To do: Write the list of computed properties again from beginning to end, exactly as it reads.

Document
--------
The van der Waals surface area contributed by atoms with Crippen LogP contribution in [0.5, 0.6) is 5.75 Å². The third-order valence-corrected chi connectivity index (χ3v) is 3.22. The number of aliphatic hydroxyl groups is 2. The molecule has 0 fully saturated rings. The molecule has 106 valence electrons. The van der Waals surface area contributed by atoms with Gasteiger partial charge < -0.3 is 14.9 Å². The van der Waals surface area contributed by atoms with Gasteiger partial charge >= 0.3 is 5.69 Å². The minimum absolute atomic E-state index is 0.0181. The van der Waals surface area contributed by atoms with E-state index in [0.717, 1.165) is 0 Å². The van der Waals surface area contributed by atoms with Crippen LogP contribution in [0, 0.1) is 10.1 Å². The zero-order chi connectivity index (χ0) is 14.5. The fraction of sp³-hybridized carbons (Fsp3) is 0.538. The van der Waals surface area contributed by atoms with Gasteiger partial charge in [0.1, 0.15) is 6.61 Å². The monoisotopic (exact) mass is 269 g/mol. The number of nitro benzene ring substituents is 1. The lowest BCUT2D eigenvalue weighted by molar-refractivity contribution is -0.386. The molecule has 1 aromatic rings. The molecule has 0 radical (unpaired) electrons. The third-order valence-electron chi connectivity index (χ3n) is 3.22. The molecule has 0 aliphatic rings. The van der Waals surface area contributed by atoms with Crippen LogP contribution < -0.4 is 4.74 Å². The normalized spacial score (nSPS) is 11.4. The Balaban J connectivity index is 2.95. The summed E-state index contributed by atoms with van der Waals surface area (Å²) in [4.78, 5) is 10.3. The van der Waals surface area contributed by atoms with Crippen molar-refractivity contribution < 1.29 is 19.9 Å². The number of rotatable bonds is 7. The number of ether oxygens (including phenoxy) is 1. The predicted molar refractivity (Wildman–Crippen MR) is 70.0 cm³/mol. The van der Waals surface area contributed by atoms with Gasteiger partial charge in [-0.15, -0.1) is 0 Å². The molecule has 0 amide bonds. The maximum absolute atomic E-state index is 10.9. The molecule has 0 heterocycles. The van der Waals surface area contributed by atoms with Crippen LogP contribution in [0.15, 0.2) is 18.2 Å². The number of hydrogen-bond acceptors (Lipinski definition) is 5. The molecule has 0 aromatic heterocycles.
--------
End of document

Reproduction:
The van der Waals surface area contributed by atoms with Crippen LogP contribution in [0.5, 0.6) is 5.75 Å². The third-order valence-corrected chi connectivity index (χ3v) is 3.22. The number of aliphatic hydroxyl groups is 2. The molecule has 0 fully saturated rings. The molecule has 106 valence electrons. The van der Waals surface area contributed by atoms with Gasteiger partial charge < -0.3 is 14.9 Å². The van der Waals surface area contributed by atoms with Gasteiger partial charge >= 0.3 is 5.69 Å². The minimum absolute atomic E-state index is 0.0181. The van der Waals surface area contributed by atoms with E-state index in [0.717, 1.165) is 0 Å². The van der Waals surface area contributed by atoms with Crippen LogP contribution in [0, 0.1) is 10.1 Å². The zero-order chi connectivity index (χ0) is 14.5. The fraction of sp³-hybridized carbons (Fsp3) is 0.538. The van der Waals surface area contributed by atoms with Gasteiger partial charge in [0.1, 0.15) is 6.61 Å². The monoisotopic (exact) mass is 269 g/mol. The number of nitro benzene ring substituents is 1. The lowest BCUT2D eigenvalue weighted by molar-refractivity contribution is -0.386. The molecule has 1 aromatic rings. The molecule has 0 radical (unpaired) electrons. The third-order valence-electron chi connectivity index (χ3n) is 3.22. The molecule has 0 aliphatic rings. The van der Waals surface area contributed by atoms with Crippen LogP contribution < -0.4 is 4.74 Å². The normalized spacial score (nSPS) is 11.4. The Balaban J connectivity index is 2.95. The summed E-state index contributed by atoms with van der Waals surface area (Å²) in [4.78, 5) is 10.3. The van der Waals surface area contributed by atoms with Crippen molar-refractivity contribution < 1.29 is 19.9 Å². The number of rotatable bonds is 7. The number of ether oxygens (including phenoxy) is 1. The predicted molar refractivity (Wildman–Crippen MR) is 70.0 cm³/mol. The van der Waals surface area contributed by atoms with Gasteiger partial charge in [-0.15, -0.1) is 0 Å². The molecule has 0 amide bonds. The maximum absolute atomic E-state index is 10.9. The molecule has 0 heterocycles. The van der Waals surface area contributed by atoms with Crippen LogP contribution in [0.15, 0.2) is 18.2 Å². The number of hydrogen-bond acceptors (Lipinski definition) is 5. The molecule has 0 aromatic heterocycles.